Discussion related to commuter rail and transit operators in California past and present including Los Angeles Metrolink and Metro Subway and Light Rail, San Diego Coaster, Sprinter and MTS Trolley, Altamont Commuter Express (Stockton), Caltrain and MUNI (San Francisco), Sacramento RTD Light Rail, and others...

Moderator: lensovet

  by kaitoku
Surprised nobody has posted this news yet.
San Diego County's North County Transit District (NCTD) suspended SPRINTER diesel light railway transit (DLRT) service Saturday "in order to perform necessary maintenance repairs"—repairs that some observers say could take months.

Bus replacement service will be instituted along the length of its SPRINTER route, which normally operates between Oceanside and Escondido, Calif.

Worn brake rotors are the direct cause of the service disruption. Local media reported that NCTD Executive Director Matthew Tuckersaid the rotors "don't meet the standards of compliance," even though the light rail vehicles "are still safe to operate."
http://www.railwayage.com/index.php/pas ... -last.html
North County Transit District officials say a former employee knew early on about the brake problems that have idled the $477 million Sprinter light-rail line and did not communicate them up the chain of command.

That chain of command was in nearly constant flux, according to transit district records obtained by U-T Watchdog.

The operations division that former transit employee Richard Berk worked for underwent at least four reorganizations in three years. During that time, Berk had three supervisors, only one of whom remains with the district.

The structural changes have been caused in part by the economy and also stemmed from the agency’s decision to outsource all of its operations and maintenance functions to private contractors in 2009. Maintenance for the Sprinter was outsourced from its inception in 2008.
http://www.utsandiego.com/news/2013/mar ... n-in-flux/
  by kaitoku
More not-very-good news:
SPRINTER Funds Used For Buses — And Studies

Wednesday, April 3, 2013

By Brad Racino

SAN DIEGO — Money that was budgeted to fix the brakes and pay for other maintenance on North County Transit District’s SPRINTER was instead used to pay for buses and transit studies, the KPBS and inewsource Investigations Desk has learned.

The SPRINTER, a passenger train system that runs between Oceanside and Escondido, has been shut down since March because of worn brake rotors.

The North County Transit District (NCTD), a public agency funded mostly by taxpayer dollars, budgeted for problems with the SPRINTER’s brakes as far back as 2010, but this year it removed the maintenance money and replaced it with line items for buses and studies, according to budget documents.

One $500,000 study was commissioned to better understand “what public transportation means for North San Diego County.”
complete article:
http://www.kpbs.org/news/2013/apr/03/sp ... d-studies/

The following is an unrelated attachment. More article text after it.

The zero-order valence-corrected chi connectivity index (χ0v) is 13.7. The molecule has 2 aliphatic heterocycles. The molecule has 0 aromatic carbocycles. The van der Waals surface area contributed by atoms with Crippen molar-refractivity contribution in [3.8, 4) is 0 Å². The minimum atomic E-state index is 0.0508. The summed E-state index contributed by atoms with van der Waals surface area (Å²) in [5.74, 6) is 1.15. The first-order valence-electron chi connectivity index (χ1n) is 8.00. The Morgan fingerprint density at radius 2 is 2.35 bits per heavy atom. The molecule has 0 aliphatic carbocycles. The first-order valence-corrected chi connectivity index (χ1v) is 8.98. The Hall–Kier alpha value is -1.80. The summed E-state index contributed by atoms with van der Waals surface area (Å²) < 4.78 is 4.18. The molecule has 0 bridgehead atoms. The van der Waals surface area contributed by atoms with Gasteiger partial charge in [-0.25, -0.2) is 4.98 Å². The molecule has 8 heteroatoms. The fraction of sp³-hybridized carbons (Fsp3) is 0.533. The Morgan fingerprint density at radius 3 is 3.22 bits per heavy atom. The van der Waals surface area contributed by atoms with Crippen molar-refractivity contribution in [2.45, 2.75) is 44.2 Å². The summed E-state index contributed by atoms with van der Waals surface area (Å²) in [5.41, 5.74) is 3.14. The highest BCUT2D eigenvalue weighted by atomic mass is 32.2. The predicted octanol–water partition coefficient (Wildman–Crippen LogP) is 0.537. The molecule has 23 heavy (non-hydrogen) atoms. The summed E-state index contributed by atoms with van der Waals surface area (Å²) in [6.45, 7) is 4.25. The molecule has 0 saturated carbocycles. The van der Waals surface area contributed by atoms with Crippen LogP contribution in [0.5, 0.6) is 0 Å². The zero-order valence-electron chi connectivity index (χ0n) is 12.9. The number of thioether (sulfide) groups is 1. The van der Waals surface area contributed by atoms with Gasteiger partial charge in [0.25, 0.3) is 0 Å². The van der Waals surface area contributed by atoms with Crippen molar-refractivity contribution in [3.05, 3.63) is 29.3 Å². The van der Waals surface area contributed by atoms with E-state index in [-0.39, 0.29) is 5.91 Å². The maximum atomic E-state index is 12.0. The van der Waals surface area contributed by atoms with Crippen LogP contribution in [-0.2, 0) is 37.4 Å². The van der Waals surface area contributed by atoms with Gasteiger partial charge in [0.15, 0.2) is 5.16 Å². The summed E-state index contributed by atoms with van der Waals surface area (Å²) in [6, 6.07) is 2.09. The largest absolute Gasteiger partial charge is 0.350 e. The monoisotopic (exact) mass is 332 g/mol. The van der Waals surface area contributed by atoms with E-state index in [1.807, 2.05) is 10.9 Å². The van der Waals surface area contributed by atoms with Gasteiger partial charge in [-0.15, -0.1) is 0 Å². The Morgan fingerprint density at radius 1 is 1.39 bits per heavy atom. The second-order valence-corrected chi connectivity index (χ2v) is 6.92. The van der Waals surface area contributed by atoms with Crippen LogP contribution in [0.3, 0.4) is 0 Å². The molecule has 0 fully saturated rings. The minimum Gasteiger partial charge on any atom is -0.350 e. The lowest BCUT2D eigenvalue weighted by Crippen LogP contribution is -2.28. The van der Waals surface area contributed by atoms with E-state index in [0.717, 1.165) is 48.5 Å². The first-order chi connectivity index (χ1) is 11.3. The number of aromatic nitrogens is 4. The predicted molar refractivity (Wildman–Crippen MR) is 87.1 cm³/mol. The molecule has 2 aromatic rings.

by kaitoku
More details about the unique brakes that are the source of the problem:
Before service began in March 2008, SPRINTER-manufacturer Siemens added additional brakes on the vehicles to make them compliant with the California Public Utilities Commission’s standards for light rail vehicle brake rates. These specially-made brakes are unique to California and are not found on any of the approximately 600 other similar models running in Europe. Once mechanics and engineers saw the “unusual wear pattern” on the discs about a year after the SPRINTER began service, they started planning for their eventual replacement — “when the time came,” according to Berk’s email on March 10, 2013.
https://systemicfailure.wordpress.com/2 ... -meddling/
  by kaitoku
The Sprinter is back in service, but ridership has yet to recover:
Average weekday ridership on the Sprinter light rail line between Escondido and Oceanside in May was down 23 percent from the same month last year. The Sprinter returned to service May 18 after the North County Transit District shut it down for more than two months because of premature wear on the brakes.

Average ridership on Saturdays and Sundays in May was down 15 percent and 7 percent respectively.

During the time the Sprinter was shut down, only about one-third of the people who normally rode the train chose to ride the buses provided to replace it.
http://www.kpbs.org/news/2013/jun/18/sp ... ship-down/" onclick="window.open(this.href);return false;

*farebox recovery ratio of under 20%- yikes!
  by electricron
kaitoku wrote:"During the time the Sprinter was shut down, only about one-third of the people who normally rode the train chose to ride the buses provided to replace it."
Which once again proves that trains will attract 3X more riders than buses.

If you're goal is to increase ridership, or move more commuters from cars to transit, trains are 3X better than buses.

Now, if we could only build train lines at 3X the price of buses or less there would be no arguments over higher taxes and costs.